Don’t Blame the Occupation for the Terrorist Slaying of Ori Ansbacher

Feb. 13 2019

On Thursday, a Palestinian terrorist, apparently affiliated with Hamas, raped and murdered nineteen-year-old Ori Ansbacher in the woods outside Jerusalem. Ben-Dror Yemini notes the absurdity of blaming his actions on “the occupation.”

We have always been told that, for as long as the Israeli occupation continues, Palestinian terror will not end. . . . In order to uproot it, [therefore], one has to give the Palestinians hope, and remove all cause for them to resort to terrorist activity. This thesis of “terrorism caused by occupation” is supported by many—too many, one might say. Not all of them are even anti-Semites or anti-Zionists; some are good people, who actually believe this nonsense.

Sometimes, there is indeed a connection between terror and a struggle for liberation. This is not the case when it comes to Palestinian terrorism, which in recent decades has evolved, practically speaking, into jihadist terrorism. These murderers were not born murderers, but the brainwashing, the incitement, and the overall environment has turned them into murderers.

During the week in which Ori Ansbacher was murdered, some 186 people were killed by jihadists elsewhere in the world. Since the start of 2019, 712 people have been murdered, while 2018 saw some 11,769 jihadist killings. The majority of these terror acts did not actually make international headlines, because they occurred in Asia and Africa—Congo, Chad, Somalia, Nigeria, Kenya, and many other places. That’s in addition to Iraq, Afghanistan, Pakistan, and Syria, where jihadist murders are carried out daily. The majority of the victims in these attacks are Muslims, and their sins are unclear. . . .

Ansbacher was killed because her murderer originates from a community where many sanctify death and hatred. She was killed because the highest religious official in the Palestinian Authority, Sheikh Muhammad Hussein, regularly calls for the murder of Jews. She was killed because the environment that encourages murder is sustained by Palestinian Authority’s monthly salary payments to terrorists.

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Read more at Ynet

More about: Israel & Zionism, Jihadism, Palestinian Authority, Palestinian terror

Who Changed the Term “Nakba” into a Symbol of Arab Victimization?

April 19 2019

In contemporary Palestinian discourse, not to mention that of the Palestinians’ Western supporters, the creation of the state of Israel is known as the Nakba, or catastrophe—sometimes explicitly compared with the Holocaust. The very term has come to form a central element in a narrative of passive Palestinian suffering at Jewish hands. But when the Syrian historian Constantin Zureiq first used the term with regard to the events of 1948, he meant something quite different, and those responsible for changing its meaning were none other than Israelis. Raphael Bouchnik-Chen explains:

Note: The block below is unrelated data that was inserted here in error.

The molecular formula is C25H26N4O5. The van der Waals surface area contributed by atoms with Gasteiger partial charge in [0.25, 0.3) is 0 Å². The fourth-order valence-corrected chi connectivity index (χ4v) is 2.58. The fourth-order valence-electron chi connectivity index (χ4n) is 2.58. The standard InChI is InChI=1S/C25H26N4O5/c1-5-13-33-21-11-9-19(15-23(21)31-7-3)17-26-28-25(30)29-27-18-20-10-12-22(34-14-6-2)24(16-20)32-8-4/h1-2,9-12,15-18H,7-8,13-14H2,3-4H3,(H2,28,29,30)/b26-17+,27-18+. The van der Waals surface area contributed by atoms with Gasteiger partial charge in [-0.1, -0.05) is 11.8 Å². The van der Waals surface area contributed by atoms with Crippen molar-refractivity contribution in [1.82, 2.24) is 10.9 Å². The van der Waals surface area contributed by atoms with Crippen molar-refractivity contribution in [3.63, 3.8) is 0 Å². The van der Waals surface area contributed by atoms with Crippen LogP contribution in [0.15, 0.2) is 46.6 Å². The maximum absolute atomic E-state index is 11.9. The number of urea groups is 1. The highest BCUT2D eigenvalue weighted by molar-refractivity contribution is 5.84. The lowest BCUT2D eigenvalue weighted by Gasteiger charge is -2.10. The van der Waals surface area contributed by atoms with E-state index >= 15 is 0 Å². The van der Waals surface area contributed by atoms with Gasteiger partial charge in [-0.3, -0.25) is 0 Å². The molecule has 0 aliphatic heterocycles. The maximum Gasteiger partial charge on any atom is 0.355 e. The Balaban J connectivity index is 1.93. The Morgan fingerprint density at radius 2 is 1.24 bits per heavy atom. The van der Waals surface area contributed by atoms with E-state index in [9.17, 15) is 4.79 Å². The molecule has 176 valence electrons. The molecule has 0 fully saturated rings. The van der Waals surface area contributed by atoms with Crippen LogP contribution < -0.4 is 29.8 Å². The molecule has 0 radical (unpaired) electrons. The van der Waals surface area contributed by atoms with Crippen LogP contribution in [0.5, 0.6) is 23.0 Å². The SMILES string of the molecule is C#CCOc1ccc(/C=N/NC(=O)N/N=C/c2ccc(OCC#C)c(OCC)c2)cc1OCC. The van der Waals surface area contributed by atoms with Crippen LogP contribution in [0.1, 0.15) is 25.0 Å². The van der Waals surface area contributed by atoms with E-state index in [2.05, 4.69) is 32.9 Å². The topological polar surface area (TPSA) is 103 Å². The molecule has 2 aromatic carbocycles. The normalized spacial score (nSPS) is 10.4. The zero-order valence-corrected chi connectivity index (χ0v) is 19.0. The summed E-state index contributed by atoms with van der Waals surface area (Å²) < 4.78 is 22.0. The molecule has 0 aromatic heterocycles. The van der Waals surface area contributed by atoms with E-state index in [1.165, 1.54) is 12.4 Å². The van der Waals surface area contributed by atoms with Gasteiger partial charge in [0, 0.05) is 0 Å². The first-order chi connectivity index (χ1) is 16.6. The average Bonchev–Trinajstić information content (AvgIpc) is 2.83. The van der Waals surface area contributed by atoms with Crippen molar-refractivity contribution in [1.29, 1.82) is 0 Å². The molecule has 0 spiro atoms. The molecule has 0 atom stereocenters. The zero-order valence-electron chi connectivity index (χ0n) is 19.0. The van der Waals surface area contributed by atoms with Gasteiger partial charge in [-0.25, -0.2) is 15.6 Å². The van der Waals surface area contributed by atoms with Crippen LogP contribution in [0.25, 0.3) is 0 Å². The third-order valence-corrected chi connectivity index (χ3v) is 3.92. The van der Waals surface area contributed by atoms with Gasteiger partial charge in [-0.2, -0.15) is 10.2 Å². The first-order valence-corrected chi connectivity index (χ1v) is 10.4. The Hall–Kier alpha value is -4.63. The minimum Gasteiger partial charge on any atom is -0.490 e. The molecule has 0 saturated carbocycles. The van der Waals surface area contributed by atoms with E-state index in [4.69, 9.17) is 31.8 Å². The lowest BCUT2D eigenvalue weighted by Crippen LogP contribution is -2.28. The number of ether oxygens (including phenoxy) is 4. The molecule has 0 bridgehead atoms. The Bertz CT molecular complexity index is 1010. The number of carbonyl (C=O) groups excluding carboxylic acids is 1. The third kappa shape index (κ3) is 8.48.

In his 1948 pamphlet The Meaning of the Disaster (Ma’na al-Nakba), Zureiq attributed the Palestinian/Arab flight to the stillborn pan-Arab assault on the nascent Jewish state rather than to a premeditated Zionist design to disinherit the Palestinian Arabs. “We [Arabs] must admit our mistakes,” [he wrote], “and recognize the extent of our responsibility for the disaster that is our lot.” . . . In a later book, The Meaning of the Catastrophe Anew, published after the June 1967 war, he defined that latest defeat as a “Nakba,” . . . since—just as in 1948—it was a self-inflicted disaster emanating from the Arab world’s failure to confront Zionism. . . .

It was only in the late 1980s that it began to be widely perceived as an Israeli-inflicted injustice. Ironically, it was a group of politically engaged, self-styled Israeli “new historians” who provided the Palestinian national movement with perhaps its best propaganda tool by turning the saga of Israel’s birth upside down, with aggressors turned into hapless victims, and vice-versa, on the basis of massive misrepresentation of archival evidence.

While earlier generations of Palestinian academics and intellectuals had refrained from exploring the origins of the 1948 defeat, the PLO chairman Yasir Arafat, who was brought to Gaza and the West Bank as part of the 1993 Oslo Accords and was allowed to establish his Palestinian Authority (PA) in parts of those territories, grasped the immense potential of reincarnating the Nakba as a symbol of Palestinian victimhood rather than a self-inflicted disaster. In 1998, he proclaimed May 15 a national day of remembrance of the Nakba. In subsequent years, “Nakba Day” has become an integral component of the Palestinian national narrative and the foremost event commemorating their 1948 “catastrophe.”

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More about: Arab World, Israeli-Palestinian Conflict, New historians, Yasir Arafat